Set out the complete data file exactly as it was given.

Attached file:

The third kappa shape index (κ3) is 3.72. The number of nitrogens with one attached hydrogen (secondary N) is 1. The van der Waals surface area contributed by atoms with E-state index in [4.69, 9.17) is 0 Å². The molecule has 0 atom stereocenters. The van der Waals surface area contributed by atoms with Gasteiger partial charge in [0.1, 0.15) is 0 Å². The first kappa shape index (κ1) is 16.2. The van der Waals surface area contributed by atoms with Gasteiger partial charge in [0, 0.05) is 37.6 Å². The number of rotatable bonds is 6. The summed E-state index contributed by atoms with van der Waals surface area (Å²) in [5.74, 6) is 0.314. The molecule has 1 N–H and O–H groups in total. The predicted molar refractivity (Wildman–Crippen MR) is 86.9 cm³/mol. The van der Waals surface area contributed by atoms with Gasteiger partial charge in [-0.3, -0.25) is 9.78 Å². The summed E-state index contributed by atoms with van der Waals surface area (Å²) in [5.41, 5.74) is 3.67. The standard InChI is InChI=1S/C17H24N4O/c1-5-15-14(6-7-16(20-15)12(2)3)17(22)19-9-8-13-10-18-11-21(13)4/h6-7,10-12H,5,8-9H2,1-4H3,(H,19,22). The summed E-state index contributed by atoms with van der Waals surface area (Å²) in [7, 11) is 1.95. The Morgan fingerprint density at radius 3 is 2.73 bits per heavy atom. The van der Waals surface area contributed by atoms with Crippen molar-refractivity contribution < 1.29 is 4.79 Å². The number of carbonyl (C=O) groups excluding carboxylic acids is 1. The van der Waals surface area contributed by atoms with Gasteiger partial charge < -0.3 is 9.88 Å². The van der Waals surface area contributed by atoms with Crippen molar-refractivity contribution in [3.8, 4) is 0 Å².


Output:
The third kappa shape index (κ3) is 3.72. The number of nitrogens with one attached hydrogen (secondary N) is 1. The van der Waals surface area contributed by atoms with E-state index in [4.69, 9.17) is 0 Å². The molecule has 0 atom stereocenters. The van der Waals surface area contributed by atoms with Gasteiger partial charge in [0.1, 0.15) is 0 Å². The first kappa shape index (κ1) is 16.2. The van der Waals surface area contributed by atoms with Gasteiger partial charge in [0, 0.05) is 37.6 Å². The number of rotatable bonds is 6. The summed E-state index contributed by atoms with van der Waals surface area (Å²) in [5.74, 6) is 0.314. The molecule has 1 N–H and O–H groups in total. The predicted molar refractivity (Wildman–Crippen MR) is 86.9 cm³/mol. The van der Waals surface area contributed by atoms with Gasteiger partial charge in [-0.3, -0.25) is 9.78 Å². The summed E-state index contributed by atoms with van der Waals surface area (Å²) in [5.41, 5.74) is 3.67. The standard InChI is InChI=1S/C17H24N4O/c1-5-15-14(6-7-16(20-15)12(2)3)17(22)19-9-8-13-10-18-11-21(13)4/h6-7,10-12H,5,8-9H2,1-4H3,(H,19,22). The summed E-state index contributed by atoms with van der Waals surface area (Å²) in [7, 11) is 1.95. The Morgan fingerprint density at radius 3 is 2.73 bits per heavy atom. The van der Waals surface area contributed by atoms with Crippen molar-refractivity contribution < 1.29 is 4.79 Å². The number of carbonyl (C=O) groups excluding carboxylic acids is 1. The van der Waals surface area contributed by atoms with Gasteiger partial charge < -0.3 is 9.88 Å². The van der Waals surface area contributed by atoms with Crippen molar-refractivity contribution in [3.8, 4) is 0 Å².